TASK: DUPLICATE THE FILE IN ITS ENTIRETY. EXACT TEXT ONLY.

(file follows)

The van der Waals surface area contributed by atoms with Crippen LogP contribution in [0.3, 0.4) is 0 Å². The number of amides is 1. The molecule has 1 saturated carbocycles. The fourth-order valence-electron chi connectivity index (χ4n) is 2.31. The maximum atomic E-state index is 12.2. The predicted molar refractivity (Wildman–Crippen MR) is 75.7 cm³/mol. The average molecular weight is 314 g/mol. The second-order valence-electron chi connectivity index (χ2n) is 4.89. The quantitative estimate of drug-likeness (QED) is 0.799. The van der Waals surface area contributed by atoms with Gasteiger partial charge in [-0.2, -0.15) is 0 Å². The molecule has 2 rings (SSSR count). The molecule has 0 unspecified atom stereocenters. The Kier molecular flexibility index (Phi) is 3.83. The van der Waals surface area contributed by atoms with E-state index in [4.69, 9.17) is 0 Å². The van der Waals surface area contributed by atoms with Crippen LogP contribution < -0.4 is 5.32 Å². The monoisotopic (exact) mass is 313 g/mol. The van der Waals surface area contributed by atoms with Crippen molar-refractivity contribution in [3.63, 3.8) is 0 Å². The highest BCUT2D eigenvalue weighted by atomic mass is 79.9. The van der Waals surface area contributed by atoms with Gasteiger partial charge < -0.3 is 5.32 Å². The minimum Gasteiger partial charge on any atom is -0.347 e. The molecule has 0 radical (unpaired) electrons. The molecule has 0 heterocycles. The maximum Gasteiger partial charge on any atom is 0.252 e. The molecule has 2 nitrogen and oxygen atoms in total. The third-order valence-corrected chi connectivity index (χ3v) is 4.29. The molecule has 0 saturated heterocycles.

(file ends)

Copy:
The van der Waals surface area contributed by atoms with Crippen LogP contribution in [0.3, 0.4) is 0 Å². The number of amides is 1. The molecule has 1 saturated carbocycles. The fourth-order valence-electron chi connectivity index (χ4n) is 2.31. The maximum atomic E-state index is 12.2. The predicted molar refractivity (Wildman–Crippen MR) is 75.7 cm³/mol. The average molecular weight is 314 g/mol. The second-order valence-electron chi connectivity index (χ2n) is 4.89. The quantitative estimate of drug-likeness (QED) is 0.799. The van der Waals surface area contributed by atoms with Gasteiger partial charge in [-0.2, -0.15) is 0 Å². The molecule has 2 rings (SSSR count). The molecule has 0 unspecified atom stereocenters. The Kier molecular flexibility index (Phi) is 3.83. The van der Waals surface area contributed by atoms with E-state index in [4.69, 9.17) is 0 Å². The van der Waals surface area contributed by atoms with Crippen LogP contribution < -0.4 is 5.32 Å². The monoisotopic (exact) mass is 313 g/mol. The van der Waals surface area contributed by atoms with Crippen molar-refractivity contribution in [3.63, 3.8) is 0 Å². The highest BCUT2D eigenvalue weighted by atomic mass is 79.9. The van der Waals surface area contributed by atoms with Gasteiger partial charge < -0.3 is 5.32 Å². The minimum Gasteiger partial charge on any atom is -0.347 e. The molecule has 0 radical (unpaired) electrons. The molecule has 0 heterocycles. The maximum Gasteiger partial charge on any atom is 0.252 e. The molecule has 2 nitrogen and oxygen atoms in total. The third-order valence-corrected chi connectivity index (χ3v) is 4.29. The molecule has 0 saturated heterocycles.